Guy Tillim - Avenue Patrice Lumumba

"These photographs are not collapsed histories of post-colonial African states or a meditation on aspects of late-modernist colonial structures, but a walk through avenues of dreams. Patrice Lumumba's dream, his nationalism, is discernible in the structures, if one reads certain clues, as is the death of his dream, in these de facto monuments. How strange that modernism, which eschewed monument and past for nature and future, should carry such memory so well."
Guy Tillim

Avenue Patrice Lumumba previously shown in Foam in Amsterdam, Fondation Henri Cartier-Bresson in Paris, The Photographers' Gallery in London and Serralves Museum in Porto. Now exhibited in Extra City Kunsthal Antwerpen examines modern history of Africa in the context of colonial and post-colonial architectural heritage.
In this project, the South African photographer Guy Tillim apparently tries to move away from the late-modernist architectural structures. Artist focuses on the transitional and hybrid sceneries that are to speak of the aspirations for liberation and progress in the post-colonial Africa. Looking at the photographs, we can’t help thinking of failure and horrific remains of the contested ideologies.
Lumumba was one of the first elected African leaders of modern times, assassinated only weeks after his victory by Belgian agents in a complot of the CIA and the Belgian secret service.
I saw these photographs only on the internet and at first found them disappointing, especially knowing some of Tillim’s previous work. Getting to know his intent to show Africans’ almost impossible aim, the way they try to rebuild and transform their countries, using the poor, available facilities, made me look with humility for peoples’ helplessness and not only dramatic forms of abandoned modernist architecture.
Still my favorite of Tillim’s work is Petros Village, Malawi, 2006 project. You can see the photographs and read more about it here.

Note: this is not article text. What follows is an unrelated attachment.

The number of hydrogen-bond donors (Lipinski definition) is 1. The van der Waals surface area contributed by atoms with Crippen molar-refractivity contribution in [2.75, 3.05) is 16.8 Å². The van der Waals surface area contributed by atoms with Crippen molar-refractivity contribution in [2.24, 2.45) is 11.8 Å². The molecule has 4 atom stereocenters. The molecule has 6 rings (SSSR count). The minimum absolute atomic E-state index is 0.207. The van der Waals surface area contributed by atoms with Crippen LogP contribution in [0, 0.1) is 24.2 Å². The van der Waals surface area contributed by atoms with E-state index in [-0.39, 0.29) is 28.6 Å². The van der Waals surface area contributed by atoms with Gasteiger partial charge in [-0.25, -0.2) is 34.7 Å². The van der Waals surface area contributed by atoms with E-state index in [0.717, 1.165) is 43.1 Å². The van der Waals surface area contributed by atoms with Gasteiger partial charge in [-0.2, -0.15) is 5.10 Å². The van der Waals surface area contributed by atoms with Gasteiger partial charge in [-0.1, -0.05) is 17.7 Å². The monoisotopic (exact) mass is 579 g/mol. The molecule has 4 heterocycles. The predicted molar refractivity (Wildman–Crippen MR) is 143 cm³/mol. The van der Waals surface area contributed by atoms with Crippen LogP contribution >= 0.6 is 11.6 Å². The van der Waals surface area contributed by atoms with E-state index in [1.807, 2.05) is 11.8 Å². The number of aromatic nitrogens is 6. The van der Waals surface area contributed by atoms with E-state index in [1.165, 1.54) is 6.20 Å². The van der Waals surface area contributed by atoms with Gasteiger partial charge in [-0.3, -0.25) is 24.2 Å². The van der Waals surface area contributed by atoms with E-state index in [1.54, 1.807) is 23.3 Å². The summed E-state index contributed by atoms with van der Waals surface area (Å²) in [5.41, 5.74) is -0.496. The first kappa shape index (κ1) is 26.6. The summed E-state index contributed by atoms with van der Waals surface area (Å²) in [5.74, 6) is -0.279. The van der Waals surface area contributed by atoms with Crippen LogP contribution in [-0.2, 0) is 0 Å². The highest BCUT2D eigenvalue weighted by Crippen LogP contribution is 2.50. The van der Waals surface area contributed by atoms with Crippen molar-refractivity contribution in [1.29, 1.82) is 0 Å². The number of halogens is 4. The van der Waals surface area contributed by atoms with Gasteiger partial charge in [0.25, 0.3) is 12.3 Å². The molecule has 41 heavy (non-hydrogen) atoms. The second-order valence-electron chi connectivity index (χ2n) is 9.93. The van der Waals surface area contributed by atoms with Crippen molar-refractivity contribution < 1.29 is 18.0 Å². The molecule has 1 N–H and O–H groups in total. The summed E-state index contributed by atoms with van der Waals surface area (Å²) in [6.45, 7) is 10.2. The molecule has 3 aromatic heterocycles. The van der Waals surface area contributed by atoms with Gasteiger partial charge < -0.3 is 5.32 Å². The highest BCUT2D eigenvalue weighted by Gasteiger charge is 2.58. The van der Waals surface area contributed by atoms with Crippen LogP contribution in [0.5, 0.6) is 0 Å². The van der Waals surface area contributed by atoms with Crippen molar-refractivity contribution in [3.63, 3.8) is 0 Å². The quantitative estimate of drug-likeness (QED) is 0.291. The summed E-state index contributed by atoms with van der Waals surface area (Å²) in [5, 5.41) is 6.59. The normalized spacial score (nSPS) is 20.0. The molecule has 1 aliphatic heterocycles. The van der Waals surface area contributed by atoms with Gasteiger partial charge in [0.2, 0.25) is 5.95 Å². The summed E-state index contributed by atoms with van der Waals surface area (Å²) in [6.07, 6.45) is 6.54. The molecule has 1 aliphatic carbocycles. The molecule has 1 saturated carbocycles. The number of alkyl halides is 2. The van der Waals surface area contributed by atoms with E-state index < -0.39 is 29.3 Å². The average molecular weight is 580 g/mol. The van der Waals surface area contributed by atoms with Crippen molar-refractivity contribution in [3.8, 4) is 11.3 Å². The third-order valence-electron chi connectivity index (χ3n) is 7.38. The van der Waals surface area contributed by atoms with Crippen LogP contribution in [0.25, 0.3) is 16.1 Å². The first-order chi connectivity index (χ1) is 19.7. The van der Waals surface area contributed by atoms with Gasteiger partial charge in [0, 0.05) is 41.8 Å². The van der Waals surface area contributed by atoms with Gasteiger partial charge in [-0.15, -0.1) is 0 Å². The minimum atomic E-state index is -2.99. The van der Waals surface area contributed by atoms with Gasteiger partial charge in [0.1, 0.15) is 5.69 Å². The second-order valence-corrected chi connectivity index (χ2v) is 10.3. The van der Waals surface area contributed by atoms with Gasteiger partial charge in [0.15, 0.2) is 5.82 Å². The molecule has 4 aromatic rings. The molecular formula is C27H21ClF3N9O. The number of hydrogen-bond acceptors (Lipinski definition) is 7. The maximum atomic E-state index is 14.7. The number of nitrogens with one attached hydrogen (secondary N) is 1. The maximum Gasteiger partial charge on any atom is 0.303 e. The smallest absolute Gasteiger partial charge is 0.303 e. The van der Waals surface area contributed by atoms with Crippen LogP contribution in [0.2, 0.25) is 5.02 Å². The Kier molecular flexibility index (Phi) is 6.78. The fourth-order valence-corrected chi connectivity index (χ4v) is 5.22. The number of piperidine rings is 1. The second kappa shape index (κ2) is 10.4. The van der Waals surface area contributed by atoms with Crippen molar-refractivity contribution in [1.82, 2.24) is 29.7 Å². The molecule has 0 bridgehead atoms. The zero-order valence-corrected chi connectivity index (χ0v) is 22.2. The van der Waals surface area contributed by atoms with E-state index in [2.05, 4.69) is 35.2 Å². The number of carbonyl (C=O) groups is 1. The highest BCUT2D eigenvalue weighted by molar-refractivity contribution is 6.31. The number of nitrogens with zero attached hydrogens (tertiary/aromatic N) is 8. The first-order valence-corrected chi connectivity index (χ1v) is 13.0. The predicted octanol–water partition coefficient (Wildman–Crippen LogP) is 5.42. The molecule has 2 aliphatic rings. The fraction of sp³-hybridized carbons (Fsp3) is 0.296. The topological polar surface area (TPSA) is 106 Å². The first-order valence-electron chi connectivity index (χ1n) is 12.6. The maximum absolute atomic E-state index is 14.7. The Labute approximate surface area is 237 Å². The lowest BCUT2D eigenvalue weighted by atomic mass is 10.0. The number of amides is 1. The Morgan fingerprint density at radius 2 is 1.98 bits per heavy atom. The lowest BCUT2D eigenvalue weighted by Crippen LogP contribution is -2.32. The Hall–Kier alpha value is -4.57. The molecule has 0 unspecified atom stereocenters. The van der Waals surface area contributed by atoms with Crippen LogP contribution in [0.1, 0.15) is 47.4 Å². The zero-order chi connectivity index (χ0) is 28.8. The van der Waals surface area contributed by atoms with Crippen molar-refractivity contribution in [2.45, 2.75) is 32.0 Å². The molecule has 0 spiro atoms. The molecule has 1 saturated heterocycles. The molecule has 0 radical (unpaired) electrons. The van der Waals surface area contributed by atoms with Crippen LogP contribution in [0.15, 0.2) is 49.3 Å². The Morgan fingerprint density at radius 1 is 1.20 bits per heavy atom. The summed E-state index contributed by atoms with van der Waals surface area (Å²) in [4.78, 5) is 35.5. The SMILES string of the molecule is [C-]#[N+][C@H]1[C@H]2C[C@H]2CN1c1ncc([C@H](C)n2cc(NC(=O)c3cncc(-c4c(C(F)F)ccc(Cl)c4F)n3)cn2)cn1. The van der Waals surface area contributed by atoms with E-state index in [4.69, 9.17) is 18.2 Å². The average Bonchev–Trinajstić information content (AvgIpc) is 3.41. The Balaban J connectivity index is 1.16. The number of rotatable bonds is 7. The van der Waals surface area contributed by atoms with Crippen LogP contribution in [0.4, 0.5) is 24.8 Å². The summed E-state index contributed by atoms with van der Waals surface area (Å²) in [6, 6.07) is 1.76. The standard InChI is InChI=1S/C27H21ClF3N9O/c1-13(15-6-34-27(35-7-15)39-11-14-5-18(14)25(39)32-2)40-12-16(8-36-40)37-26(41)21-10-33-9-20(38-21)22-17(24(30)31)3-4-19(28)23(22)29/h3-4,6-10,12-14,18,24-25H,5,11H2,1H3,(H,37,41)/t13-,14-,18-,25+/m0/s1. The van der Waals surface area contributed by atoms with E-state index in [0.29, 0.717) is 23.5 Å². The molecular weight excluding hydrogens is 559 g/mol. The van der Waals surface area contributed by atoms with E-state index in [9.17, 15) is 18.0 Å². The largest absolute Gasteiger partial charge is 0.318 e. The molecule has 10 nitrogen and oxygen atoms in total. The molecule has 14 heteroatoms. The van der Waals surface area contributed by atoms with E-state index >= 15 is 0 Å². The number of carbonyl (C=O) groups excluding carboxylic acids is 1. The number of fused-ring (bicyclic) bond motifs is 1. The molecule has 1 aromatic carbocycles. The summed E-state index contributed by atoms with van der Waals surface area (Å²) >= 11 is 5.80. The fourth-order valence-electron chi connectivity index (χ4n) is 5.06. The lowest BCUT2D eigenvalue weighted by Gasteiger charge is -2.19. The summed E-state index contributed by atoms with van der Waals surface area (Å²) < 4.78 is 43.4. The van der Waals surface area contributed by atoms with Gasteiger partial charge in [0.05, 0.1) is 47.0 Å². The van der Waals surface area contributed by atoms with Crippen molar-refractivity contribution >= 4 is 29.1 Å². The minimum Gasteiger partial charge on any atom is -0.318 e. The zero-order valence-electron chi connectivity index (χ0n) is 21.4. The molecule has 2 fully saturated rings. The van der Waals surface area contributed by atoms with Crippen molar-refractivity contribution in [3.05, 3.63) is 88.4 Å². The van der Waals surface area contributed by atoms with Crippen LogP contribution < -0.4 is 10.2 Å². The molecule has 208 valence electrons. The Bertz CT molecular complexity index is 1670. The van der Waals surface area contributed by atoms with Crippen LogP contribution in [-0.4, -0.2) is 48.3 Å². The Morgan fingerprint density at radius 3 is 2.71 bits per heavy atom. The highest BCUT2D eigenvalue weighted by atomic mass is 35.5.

Birthday Post

I’ve been meaning to write something about Saul Leiter since I discovered him during my last visit in London but somehow I never did.
It’s my birthday today and I opened a present I got from Catherine on Friday. It was a lovely, little book with Leither’s photographs so I thought, right, this time I need to put some of his amazing photographs on my blog!
I must say, it’s been a while since I was moved so much with distinctness of photographer’s view.
It was a discovery to see his unusual and abstracted compositions, all with painterly quality that came from his background, as Leither started as painter. Apparently the artist combined those two techniques in the most literal way in his painted photographs of nudes on which he has actually applied layers of gouache and watercolor.
Martin Harrison, editor and author of "Saul Leiter Early Color”, (which I highly recommend) writes, “Leiter’s sensibility…placed him outside the visceral confrontations with urban anxiety associated with photographers such as Robert Frank or William Klein. Instead, for him the camera provided an alternate way of seeing, of framing events and interpreting reality. He sought out moments of quiet humanity in the Manhattan maelstrom, forging a unique urban pastoral from the most unlikely of circumstances.”
It’s that sensitivity and ability to find that melancholic beauty of human’s presence in the most unpleasant even environments that always amazes me and sharpens my senses.
I hope you’ll enjoy his photographs and find them inspiring as I did.